POEMS AND STORIES

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Stran xiv - Then Abner Dean of Angel's raised a point of order, when A chunk of old red sandstone took him in the abdomen ; And he smiled a kind of sickly smile, and curled up on the floor, And the subsequent proceedings interested him no more.
Stran 13 - But the hands that were played By that heathen Chinee, And the points that he made, Were quite frightful to see — Till at last he put down a right bower, Which the same Nye had dealt unto me.
Stran 16 - And the way they heaved those fossils in their anger was a sin, Till the skull of an old mammoth caved the head of Thompson in. And this is all I have to say of these improper games, For I live at Table Mountain, and my name is Truthful James; And I've told in simple language what I know about the row That broke up our Society upon the Stanislow.
Stran 41 - Shipton, and a Parthian volley of expletives from Uncle Billy. The philosophic Oakhurst alone remained silent. He listened calmly to Mother Shipton's desire to cut somebody's heart out, to the repeated statements of the Duchess that she would die in the road, and to the alarming oaths that seemed to be bumped out of Uncle Billy as he rode forward. With the easy good humor characteristic of his class, he insisted upon exchanging his own riding-horse, "Five Spot," for the sorry mule which the Duchess...
Stran 2 - Round shot ploughed the upland glades, Sown with bullets, reaped with blades ; Shattered fences here and there Tossed their splinters in the air; The very trees were stripped and bare; The barns that...
Stran 45 - They'll find out the truth about us all when they find out anything," he added significantly, " and there's no good frightening them now." Tom Simson not only put all his worldly store at the disposal of Mr. Oakhurst, but seemed to enjoy the prospect of their enforced seclusion. "We'll have a good camp for a week, and then the snow'll melt, and we'll all go back together.
Stran 27 - The assemblage numbered about a hundred men. One or two of these were actual fugitives from justice, some were criminal, and all were reckless. Physically, they exhibited no indication of their past lives and character- The greatest scamp had a Raphael face, with a profusion of...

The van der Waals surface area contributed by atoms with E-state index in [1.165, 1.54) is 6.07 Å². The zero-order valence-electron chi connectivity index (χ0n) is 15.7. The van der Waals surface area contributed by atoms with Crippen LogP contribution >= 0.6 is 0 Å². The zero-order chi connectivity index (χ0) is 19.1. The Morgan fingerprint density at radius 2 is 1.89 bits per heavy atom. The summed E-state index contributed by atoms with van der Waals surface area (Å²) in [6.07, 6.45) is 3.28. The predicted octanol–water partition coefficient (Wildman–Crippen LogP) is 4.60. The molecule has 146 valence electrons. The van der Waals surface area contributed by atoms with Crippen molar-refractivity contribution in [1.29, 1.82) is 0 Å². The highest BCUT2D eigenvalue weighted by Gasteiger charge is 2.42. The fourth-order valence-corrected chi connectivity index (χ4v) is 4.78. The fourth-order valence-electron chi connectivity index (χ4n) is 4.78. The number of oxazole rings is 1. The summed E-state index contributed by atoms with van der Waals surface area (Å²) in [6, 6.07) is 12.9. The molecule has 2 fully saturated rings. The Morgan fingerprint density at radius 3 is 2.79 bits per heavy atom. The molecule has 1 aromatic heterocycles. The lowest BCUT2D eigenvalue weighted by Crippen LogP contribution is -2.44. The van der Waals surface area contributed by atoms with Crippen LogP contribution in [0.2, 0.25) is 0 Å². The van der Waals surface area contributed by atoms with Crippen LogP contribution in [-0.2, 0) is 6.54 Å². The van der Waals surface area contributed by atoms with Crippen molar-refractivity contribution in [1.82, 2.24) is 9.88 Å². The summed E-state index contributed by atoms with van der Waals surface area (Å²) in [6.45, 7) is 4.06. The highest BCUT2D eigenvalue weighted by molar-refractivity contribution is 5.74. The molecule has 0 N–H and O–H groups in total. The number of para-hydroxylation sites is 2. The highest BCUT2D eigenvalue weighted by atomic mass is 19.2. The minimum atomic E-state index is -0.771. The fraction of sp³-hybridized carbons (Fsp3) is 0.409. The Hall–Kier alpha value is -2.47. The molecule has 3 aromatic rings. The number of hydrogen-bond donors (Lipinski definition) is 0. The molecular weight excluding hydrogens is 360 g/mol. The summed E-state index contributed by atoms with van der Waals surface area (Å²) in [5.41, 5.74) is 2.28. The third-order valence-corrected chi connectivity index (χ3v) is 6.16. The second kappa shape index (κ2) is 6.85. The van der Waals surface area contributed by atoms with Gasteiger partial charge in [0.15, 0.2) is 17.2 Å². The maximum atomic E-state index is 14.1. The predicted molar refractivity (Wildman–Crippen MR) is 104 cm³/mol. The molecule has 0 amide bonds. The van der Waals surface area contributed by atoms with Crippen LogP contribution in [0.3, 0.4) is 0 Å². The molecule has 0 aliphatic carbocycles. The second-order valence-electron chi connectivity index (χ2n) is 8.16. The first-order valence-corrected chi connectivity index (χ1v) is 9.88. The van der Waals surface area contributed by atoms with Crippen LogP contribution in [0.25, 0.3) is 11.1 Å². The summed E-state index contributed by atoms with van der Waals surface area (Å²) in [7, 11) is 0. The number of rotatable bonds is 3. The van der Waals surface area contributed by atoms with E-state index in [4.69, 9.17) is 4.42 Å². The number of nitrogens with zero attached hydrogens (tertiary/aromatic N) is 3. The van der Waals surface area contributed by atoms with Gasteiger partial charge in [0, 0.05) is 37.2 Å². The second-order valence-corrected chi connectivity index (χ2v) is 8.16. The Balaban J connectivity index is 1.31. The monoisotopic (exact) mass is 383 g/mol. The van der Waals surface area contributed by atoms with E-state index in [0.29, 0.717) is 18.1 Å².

Stran 47 - ... enabled him to live on the smallest possible amount of sleep, in dividing the watch with Tom Simson, somehow managed to take upon himself the greater part of that duty. He excused himself to the Innocent, by saying that he had " often been a week without sleep." "Doing what?" asked Tom. "Poker!" replied Oakhurst, sententiously ; " when a man gets a streak of luck, — nigger-luck, — he don't get tired. The luck gives in first. Luck," continued the gambler, reflectively,
Stran 42 - But they were furnished with liquor, which in this emergency stood them in place of food, fuel, rest, and prescience. In spite of his remonstrances, it was not long before they were more or less under its influence. Uncle Billy passed rapidly from a bellicose state into one of stupor, the Duchess became maudlin, and Mother Shipton snored. Mr. Oakhurst alone remained erect, leaning against a rock, calmly surveying them. Mr. Oakhurst did not drink. It interfered with a profession which required coolness,...
Stran 46 - Innocent, with the aid of pine boughs, extemporized a thatch for the roofless cabin, and the Duchess directed Piney in the rearrangement of the interior with a taste and tact that opened the blue eyes of that provincial maiden to their fullest extent. "I reckon now you're used to fine things at Poker Flat," said Piney. The Duchess turned away sharply to conceal something that reddened her cheeks through their professional tint, and Mother Shipton requested Piney not to "chatter.

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